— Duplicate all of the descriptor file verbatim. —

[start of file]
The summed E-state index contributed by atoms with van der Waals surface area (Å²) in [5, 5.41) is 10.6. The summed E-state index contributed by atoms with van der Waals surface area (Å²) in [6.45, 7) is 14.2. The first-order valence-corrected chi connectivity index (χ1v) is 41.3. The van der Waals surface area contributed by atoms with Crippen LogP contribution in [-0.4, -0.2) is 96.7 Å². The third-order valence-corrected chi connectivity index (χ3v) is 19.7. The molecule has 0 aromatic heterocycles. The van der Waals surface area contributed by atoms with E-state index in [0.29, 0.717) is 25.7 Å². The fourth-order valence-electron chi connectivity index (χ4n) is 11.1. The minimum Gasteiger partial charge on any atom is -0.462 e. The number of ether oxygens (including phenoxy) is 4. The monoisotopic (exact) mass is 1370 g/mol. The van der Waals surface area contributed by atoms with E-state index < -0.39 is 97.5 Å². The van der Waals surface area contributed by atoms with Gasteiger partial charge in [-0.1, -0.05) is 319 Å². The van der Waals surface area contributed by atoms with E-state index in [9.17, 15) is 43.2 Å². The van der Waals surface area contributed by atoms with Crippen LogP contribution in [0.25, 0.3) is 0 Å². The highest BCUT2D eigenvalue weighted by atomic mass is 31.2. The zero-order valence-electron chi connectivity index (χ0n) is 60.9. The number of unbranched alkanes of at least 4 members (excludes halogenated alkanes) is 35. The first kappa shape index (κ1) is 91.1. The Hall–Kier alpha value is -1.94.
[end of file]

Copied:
The summed E-state index contributed by atoms with van der Waals surface area (Å²) in [5, 5.41) is 10.6. The summed E-state index contributed by atoms with van der Waals surface area (Å²) in [6.45, 7) is 14.2. The first-order valence-corrected chi connectivity index (χ1v) is 41.3. The van der Waals surface area contributed by atoms with Crippen LogP contribution in [-0.4, -0.2) is 96.7 Å². The third-order valence-corrected chi connectivity index (χ3v) is 19.7. The molecule has 0 aromatic heterocycles. The van der Waals surface area contributed by atoms with E-state index in [0.29, 0.717) is 25.7 Å². The fourth-order valence-electron chi connectivity index (χ4n) is 11.1. The minimum Gasteiger partial charge on any atom is -0.462 e. The number of ether oxygens (including phenoxy) is 4. The monoisotopic (exact) mass is 1370 g/mol. The van der Waals surface area contributed by atoms with E-state index < -0.39 is 97.5 Å². The van der Waals surface area contributed by atoms with Gasteiger partial charge in [-0.1, -0.05) is 319 Å². The van der Waals surface area contributed by atoms with E-state index in [9.17, 15) is 43.2 Å². The van der Waals surface area contributed by atoms with Crippen LogP contribution in [0.25, 0.3) is 0 Å². The highest BCUT2D eigenvalue weighted by atomic mass is 31.2. The zero-order valence-electron chi connectivity index (χ0n) is 60.9. The number of unbranched alkanes of at least 4 members (excludes halogenated alkanes) is 35. The first kappa shape index (κ1) is 91.1. The Hall–Kier alpha value is -1.94.